If I was designing a protocol from scratch that required accurate time, I
would indeed use TAI. In fact I am planning to do exactly that.
The problem here is fear of the unknown. A small clique that has a very
narrow set of interests (and not ones I find very important) has by
tradition and inertia been left to decide this issue according to what
suits them. Proposing to introduce a third scheme and even more confusion
is a bad technical strategy but possibly an effective political strategy.
It is like threatening civil disobedience, once someone decides that they
care enough to risk breaking the system it becomes much harder to defend
the status quo.
I agree with Brian's points about the fact that time is an arbitrary
quantity. One relativity is considered, time becomes a mindbendlingly
complex notion. The poles are moving at a different speed relative to the
equator for a start. And the orbit of the earth is chaotic. Oh the fun
people can have if they want to try to issue correction factors.
Add to that the fact that the prime meridian is located on a tectonic plate
that is essentially floating on a sea of molten magma.
Let time be time and let people who want to tie physical phenomena to time
work out the relevant correction factors.
On Fri, Jan 20, 2012 at 10:32 AM, Marshall Eubanks <
On Fri, Jan 20, 2012 at 10:13 AM, Tony Finch <dot(_at_)dotat(_dot_)at> wrote:
Nick Hilliard <nick(_at_)inex(_dot_)ie> wrote:
Your arguments in favour of abolishing leap seconds are all good. But
you please do us all a favour and provide a similarly lucid list of
that an apologist would use to say that leap seconds should be kept.
I agree that leap seconds are a horrible bodge that would be best got rid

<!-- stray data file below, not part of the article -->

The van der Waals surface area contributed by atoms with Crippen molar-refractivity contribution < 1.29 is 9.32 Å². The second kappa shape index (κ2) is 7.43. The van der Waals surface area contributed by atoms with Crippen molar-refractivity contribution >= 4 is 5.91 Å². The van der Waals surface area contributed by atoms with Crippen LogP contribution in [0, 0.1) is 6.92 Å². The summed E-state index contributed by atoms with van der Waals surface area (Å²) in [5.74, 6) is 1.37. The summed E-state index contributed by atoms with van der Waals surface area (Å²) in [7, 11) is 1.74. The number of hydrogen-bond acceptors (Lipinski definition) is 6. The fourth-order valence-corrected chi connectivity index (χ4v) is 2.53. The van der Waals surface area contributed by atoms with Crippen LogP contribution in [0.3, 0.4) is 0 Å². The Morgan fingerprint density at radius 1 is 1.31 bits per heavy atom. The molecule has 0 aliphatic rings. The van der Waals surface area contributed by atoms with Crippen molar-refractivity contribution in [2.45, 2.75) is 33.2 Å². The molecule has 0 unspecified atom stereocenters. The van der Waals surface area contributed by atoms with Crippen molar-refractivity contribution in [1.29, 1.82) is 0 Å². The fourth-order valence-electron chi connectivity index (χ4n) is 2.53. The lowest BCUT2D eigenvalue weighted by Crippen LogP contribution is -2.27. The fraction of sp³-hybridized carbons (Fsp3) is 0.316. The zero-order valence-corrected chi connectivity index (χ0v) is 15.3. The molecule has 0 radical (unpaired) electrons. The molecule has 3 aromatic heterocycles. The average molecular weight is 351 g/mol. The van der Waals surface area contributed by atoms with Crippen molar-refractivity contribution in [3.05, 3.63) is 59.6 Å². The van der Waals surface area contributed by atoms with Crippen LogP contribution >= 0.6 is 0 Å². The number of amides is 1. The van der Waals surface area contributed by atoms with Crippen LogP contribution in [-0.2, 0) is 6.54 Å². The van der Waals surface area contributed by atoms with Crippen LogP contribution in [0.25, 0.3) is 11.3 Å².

of. The reasons to keep them mainly revolve around systems that require
UT1, i.e. the angle of rotation of the Earth, and the protocols that
Space and satellite ground stations
Time broadcast standards
All of these are computer controlled now-a-days, and have been for
some time. Even in the 1980's, the computer systems used
UT1, not UTC.
Many protocols and software implementations rely on the guarantee that
DUT1 (the difference between UTC and UT1) is less than 0.9s. For instance
many time broadcast formats don't have space for larger values of DUT1.
Many instruments that point at the sky rely on the fact that DUT1 <
0.9s for establishing an initial rough aim.
Not so much the professional ones.
For more examples see http://futureofutc.org/preprints
Look at Daniel Gambis' survey
(~ 75% in favor of not changing anything).
At a more philosophical level a lot of people find it difficult to accept
the idea of decoupling time from Earth rotation, to the extent that they
say it is obvious nonsense or foolishness, even though the rate error is
only one second every year or two. However UT1 is slowing down
quadratically, so the time scales will diverge increasingly rapidly.
Yes. Note that for the same reason leap seconds will, in a century or so,
to come very frequently.
We can paper over this difference by adjusting time zones every few
hundred years. In fact time zone adjustments will work further into the
future than leap seconds. But speculating about what will happen that far
into the future is foolish.
Numbers for divergence between UTC and TAI:
My actual proposal, if I were to make one, would be to keep UTC, but
to make TAI "Internet time" and try and
move most electronic things to TAI, keeping UTC only for civil time.
Note that time is tricky and slippery and _any_ change, even this one,
will have some painful consequences, for somebody, and past
experience is that some of those won't be found until the change is made.
f.anthony.n.finch <dot(_at_)dotat(_dot_)at> http://dotat.at/
Sole, Lundy, Fastnet, Irish Sea, Shannon: West 5 to 7, occasionally gale
later in Irish Sea. Moderate or rough, occasionally very rough except in
and Irish Sea. Occasional rain or drizzle. Good, occasionally poor.
Ietf mailing list
Ietf mailing list